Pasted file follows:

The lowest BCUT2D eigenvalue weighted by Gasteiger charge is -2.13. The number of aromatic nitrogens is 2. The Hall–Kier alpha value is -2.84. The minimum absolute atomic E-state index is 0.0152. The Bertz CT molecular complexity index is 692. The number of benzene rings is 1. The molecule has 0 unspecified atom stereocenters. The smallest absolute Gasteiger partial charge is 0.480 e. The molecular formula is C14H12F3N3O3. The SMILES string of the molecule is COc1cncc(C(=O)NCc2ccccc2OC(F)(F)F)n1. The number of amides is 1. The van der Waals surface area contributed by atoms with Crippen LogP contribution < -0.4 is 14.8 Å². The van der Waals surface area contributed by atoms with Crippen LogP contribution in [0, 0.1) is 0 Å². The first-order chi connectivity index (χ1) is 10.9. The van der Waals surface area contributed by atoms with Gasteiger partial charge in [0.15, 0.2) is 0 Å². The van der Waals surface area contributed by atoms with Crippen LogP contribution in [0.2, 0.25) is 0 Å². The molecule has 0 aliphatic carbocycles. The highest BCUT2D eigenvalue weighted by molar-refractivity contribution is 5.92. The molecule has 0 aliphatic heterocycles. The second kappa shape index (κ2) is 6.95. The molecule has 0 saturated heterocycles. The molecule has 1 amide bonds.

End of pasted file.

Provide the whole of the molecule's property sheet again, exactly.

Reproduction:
The lowest BCUT2D eigenvalue weighted by Gasteiger charge is -2.13. The number of aromatic nitrogens is 2. The Hall–Kier alpha value is -2.84. The minimum absolute atomic E-state index is 0.0152. The Bertz CT molecular complexity index is 692. The number of benzene rings is 1. The molecule has 0 unspecified atom stereocenters. The smallest absolute Gasteiger partial charge is 0.480 e. The molecular formula is C14H12F3N3O3. The SMILES string of the molecule is COc1cncc(C(=O)NCc2ccccc2OC(F)(F)F)n1. The number of amides is 1. The van der Waals surface area contributed by atoms with Crippen LogP contribution < -0.4 is 14.8 Å². The van der Waals surface area contributed by atoms with Crippen LogP contribution in [0, 0.1) is 0 Å². The first-order chi connectivity index (χ1) is 10.9. The van der Waals surface area contributed by atoms with Gasteiger partial charge in [0.15, 0.2) is 0 Å². The van der Waals surface area contributed by atoms with Crippen LogP contribution in [0.2, 0.25) is 0 Å². The molecule has 0 aliphatic carbocycles. The highest BCUT2D eigenvalue weighted by molar-refractivity contribution is 5.92. The molecule has 0 aliphatic heterocycles. The second kappa shape index (κ2) is 6.95. The molecule has 0 saturated heterocycles. The molecule has 1 amide bonds.